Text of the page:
Geometry module currently supports BREP (native OCCT format), STEP (API 214), IGES (up to 5.3 version) and STL formats. There is also a commercially available plug-in for ACIS (SAT) files.
The term point presents the lowest level of abstraction in geometry, an entity that has a location in space or a plane but no extent.
The term vertex means a corner of
In SALOME most 2D and 3D objects can be defined through a number of vertices.
This function serves for testing purposes (available only if SALOME is built in DEBUG mode); it loads «GEOM_usinggeom.py” script which builds different shapes.
To import a STEP file using TUI use commands geompy.ImportSTEP(full_path_to_file) or geompy.Import(full_path_to_file, "STEP").
To export to IGES a shape from Geometry use commands
geompy.ExportIGES(geometry, full_path_to_file_to_export) - exports to "iges-5.1" format, or
geompy.Export(geometry, full_path_to_file_to_export, "IGES") - exports to "iges-5.1" format, or
geompy.Export(geometry, full_path_to_file_to_export, "IGES_5_3") - exports to "iges-5.3" format
It is possible to build a solid shape from a 2D geometry using the Extrusion operation. Select this operation from the toolbar or the menu and define the Base Shape and the direction by a vertex or two points.
Multi-translation is a duplication of a selected object in the chosen direction. It is possible to indicate the Vector of translation the Step, i.e. the distance between the copies and the Number of copies. Double Multi-translation is a duplication of a selected object in two chosen directions, which creates a square field of copies. It is possible to define the Vector, the Step and the Number of copies for both directions.
Multi-rotation creates several geometrical objects rotated in one or two dimensions basing on the initial geometrical object. It is possible to define the Shape to be rotated, the Axis of rotation and the Number of Times the shape must be rotated. Rotation Angle will be 2*PI/NbTimes.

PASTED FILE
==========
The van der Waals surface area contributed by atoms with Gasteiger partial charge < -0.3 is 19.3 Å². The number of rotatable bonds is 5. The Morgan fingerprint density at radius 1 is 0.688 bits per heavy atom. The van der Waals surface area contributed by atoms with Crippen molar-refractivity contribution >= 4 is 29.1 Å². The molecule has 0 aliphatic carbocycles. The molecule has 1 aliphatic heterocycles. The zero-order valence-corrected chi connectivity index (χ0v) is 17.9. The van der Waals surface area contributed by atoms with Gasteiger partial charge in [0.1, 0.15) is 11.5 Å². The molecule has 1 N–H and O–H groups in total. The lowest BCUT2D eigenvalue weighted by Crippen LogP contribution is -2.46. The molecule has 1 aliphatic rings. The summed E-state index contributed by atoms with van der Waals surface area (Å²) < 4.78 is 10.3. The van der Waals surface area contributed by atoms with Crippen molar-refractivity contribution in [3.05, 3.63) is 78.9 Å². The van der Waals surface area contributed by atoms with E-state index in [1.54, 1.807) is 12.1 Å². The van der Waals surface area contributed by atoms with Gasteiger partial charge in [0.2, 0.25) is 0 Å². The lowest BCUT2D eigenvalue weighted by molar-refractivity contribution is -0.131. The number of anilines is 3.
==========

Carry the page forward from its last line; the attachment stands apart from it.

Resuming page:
Double Multi-rotation rotates the given Object around the given Axis on the given Angle the given Number of Times and multi-translates each rotation result.
To define a working plane, you can:
Partition algorithm builds a shape by intersection of two shapes or a shape and a plane. Use partition by plains to split your complex geometry into a number of simple geometries, wish are much easier to be meshed by the algorithms.
To orient all normals of a 2D/3D mesh in one direction, use Modification/Orientation operation. Unfortunately it does not provide a one-click option to orient all normals in one direction. So, if you select the whole mesh, it will simply redirect all normals. For 3D elements, "Bad oriented volume" filter criterion helps to find the volumes that should be reoriented. For 2D elements, you have to select the elements to be reoriented manually.
4.11.2. Is it possible to use an alternative hypothesis in addiction to on the main one, without splitting the solid?
It is possible to use alternative 1D and 2D hypotheses assigned to subshapes of the main shape or to groups of subshapes, but it is impossible to mesh a part of a solid with an alternative 3D hypothesis without splitting.
No, it is only possible to find volumic elements oriented differently from MED convention using "Bad oriented volume" filter criterion.
Currently it is not possible.
Use local 1D hypotheses on different edges.